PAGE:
“Most of us, swimming against the tides of trouble the world knows nothing about, need only a bit of encouragement—and we will make the goal.”
I ask you, what are your words doing? Is your tongue building people up or tearing them down? Are you planting the seeds of success or failure? Are you pouring courage into those around you, encouraging them, giving them the power to think, speak, try, and do things without fear? Are you letting them confidently take the last shot with the game’s outcome hanging on the result? Or are you draining courage from people, discouraging them, paralyzing them to not think, speak, try, and do things because you’re sure they’ll fail you?
The easiest way to start encouraging people is with the first component: praise and compliments. A simple “Good job!” has immediate positive impact. This sounds like basic advice, but it’s so rare today. My wife can be fueled for days by a random compliment, perhaps a stranger in a grocery store telling her she’s doing a great job with the kids.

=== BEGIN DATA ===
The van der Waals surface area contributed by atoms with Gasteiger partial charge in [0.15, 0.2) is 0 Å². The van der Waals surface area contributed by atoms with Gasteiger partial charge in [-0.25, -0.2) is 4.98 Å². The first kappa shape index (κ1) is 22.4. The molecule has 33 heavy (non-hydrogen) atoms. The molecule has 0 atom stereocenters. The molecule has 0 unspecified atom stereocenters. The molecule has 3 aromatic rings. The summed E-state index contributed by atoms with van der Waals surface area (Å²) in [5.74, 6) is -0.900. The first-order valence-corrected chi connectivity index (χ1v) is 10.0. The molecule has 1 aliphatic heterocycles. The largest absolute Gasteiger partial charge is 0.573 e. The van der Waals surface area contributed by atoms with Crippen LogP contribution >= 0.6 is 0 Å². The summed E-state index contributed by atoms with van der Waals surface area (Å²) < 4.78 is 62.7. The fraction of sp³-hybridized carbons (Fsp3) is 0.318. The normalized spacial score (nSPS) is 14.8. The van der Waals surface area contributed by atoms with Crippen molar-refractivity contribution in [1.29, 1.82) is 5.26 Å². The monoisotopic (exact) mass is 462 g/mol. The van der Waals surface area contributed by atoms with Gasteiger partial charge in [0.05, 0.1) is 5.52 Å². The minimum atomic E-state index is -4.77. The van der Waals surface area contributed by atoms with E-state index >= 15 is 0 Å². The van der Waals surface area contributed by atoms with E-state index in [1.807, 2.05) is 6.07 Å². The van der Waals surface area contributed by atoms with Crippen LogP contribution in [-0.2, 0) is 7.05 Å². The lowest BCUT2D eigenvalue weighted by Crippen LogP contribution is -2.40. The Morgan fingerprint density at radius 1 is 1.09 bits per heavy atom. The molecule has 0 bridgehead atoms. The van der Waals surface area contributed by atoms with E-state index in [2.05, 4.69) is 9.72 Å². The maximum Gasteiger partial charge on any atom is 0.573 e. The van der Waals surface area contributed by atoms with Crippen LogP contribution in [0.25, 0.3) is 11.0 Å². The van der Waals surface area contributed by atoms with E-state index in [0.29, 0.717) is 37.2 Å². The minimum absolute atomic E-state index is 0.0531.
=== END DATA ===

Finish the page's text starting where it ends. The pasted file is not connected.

Encouraging language can resonate for a long time. One of my employees told me that my partner at the pharmacy, Natasha, said I was doing a good job keeping all our medicines in stock. Even three years later, I can still hear those words resonate as I tediously fill out medication order forms. It makes me feel that my work is appreciated, and as a result, I try harder to keep the medicines in stock.
Build others up with praise and compliments, not cheap flattery. The difference is sincerity. Cheap flattery is insincere while praise and compliments are sincere and from the heart. I once worked with a woman who told me, “Hey, nice belt!” I liked that until I heard her giving everyone the same compliment. It quickly lost its effect; I considered it insincere and started wondering if the woman simply had a belt fetish. Most people can tell if someone is giving a sincere compliment. I guess the woman had noticed how compliments could have a positive impact, but she took it too far. Be sure your compliments come from your heart, not your “Nice belt!” machine gun.